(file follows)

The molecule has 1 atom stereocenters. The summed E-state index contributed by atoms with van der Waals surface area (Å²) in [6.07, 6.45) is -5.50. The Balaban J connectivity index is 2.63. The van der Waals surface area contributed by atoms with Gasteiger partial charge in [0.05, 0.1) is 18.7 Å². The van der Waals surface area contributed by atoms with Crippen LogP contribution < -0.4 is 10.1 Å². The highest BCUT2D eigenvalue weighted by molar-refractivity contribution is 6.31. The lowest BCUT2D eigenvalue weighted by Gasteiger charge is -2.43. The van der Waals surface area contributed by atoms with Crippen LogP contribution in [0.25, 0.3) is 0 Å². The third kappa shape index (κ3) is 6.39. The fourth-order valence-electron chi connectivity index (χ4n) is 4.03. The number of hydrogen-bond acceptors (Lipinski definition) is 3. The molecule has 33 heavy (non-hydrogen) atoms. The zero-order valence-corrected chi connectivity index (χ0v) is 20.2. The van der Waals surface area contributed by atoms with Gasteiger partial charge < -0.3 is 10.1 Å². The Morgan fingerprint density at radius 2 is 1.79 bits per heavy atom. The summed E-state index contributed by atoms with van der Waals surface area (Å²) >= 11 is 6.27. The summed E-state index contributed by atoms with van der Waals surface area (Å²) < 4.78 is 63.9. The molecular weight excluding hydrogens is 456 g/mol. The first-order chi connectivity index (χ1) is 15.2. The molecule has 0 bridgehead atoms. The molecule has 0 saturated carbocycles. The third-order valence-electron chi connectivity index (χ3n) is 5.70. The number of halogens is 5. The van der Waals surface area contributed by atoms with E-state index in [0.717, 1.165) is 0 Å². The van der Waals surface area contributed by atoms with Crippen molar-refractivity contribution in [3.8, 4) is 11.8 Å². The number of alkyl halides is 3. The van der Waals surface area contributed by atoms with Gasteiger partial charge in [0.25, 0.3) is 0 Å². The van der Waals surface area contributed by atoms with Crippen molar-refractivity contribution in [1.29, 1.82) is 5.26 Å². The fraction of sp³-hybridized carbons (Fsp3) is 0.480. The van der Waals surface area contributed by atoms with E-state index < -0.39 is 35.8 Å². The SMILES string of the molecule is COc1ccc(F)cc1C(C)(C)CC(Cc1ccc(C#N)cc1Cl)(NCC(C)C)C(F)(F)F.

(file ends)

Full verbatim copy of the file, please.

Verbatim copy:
The molecule has 1 atom stereocenters. The summed E-state index contributed by atoms with van der Waals surface area (Å²) in [6.07, 6.45) is -5.50. The Balaban J connectivity index is 2.63. The van der Waals surface area contributed by atoms with Gasteiger partial charge in [0.05, 0.1) is 18.7 Å². The van der Waals surface area contributed by atoms with Crippen LogP contribution < -0.4 is 10.1 Å². The highest BCUT2D eigenvalue weighted by molar-refractivity contribution is 6.31. The lowest BCUT2D eigenvalue weighted by Gasteiger charge is -2.43. The van der Waals surface area contributed by atoms with Crippen LogP contribution in [0.25, 0.3) is 0 Å². The third kappa shape index (κ3) is 6.39. The fourth-order valence-electron chi connectivity index (χ4n) is 4.03. The number of hydrogen-bond acceptors (Lipinski definition) is 3. The molecule has 33 heavy (non-hydrogen) atoms. The zero-order valence-corrected chi connectivity index (χ0v) is 20.2. The van der Waals surface area contributed by atoms with Gasteiger partial charge < -0.3 is 10.1 Å². The Morgan fingerprint density at radius 2 is 1.79 bits per heavy atom. The summed E-state index contributed by atoms with van der Waals surface area (Å²) >= 11 is 6.27. The summed E-state index contributed by atoms with van der Waals surface area (Å²) < 4.78 is 63.9. The molecular weight excluding hydrogens is 456 g/mol. The first-order chi connectivity index (χ1) is 15.2. The molecule has 0 bridgehead atoms. The molecule has 0 saturated carbocycles. The third-order valence-electron chi connectivity index (χ3n) is 5.70. The number of halogens is 5. The van der Waals surface area contributed by atoms with E-state index in [0.717, 1.165) is 0 Å². The van der Waals surface area contributed by atoms with Crippen molar-refractivity contribution in [3.8, 4) is 11.8 Å². The number of alkyl halides is 3. The van der Waals surface area contributed by atoms with Gasteiger partial charge in [0.25, 0.3) is 0 Å². The van der Waals surface area contributed by atoms with Crippen molar-refractivity contribution in [1.29, 1.82) is 5.26 Å². The fraction of sp³-hybridized carbons (Fsp3) is 0.480. The van der Waals surface area contributed by atoms with E-state index < -0.39 is 35.8 Å². The SMILES string of the molecule is COc1ccc(F)cc1C(C)(C)CC(Cc1ccc(C#N)cc1Cl)(NCC(C)C)C(F)(F)F.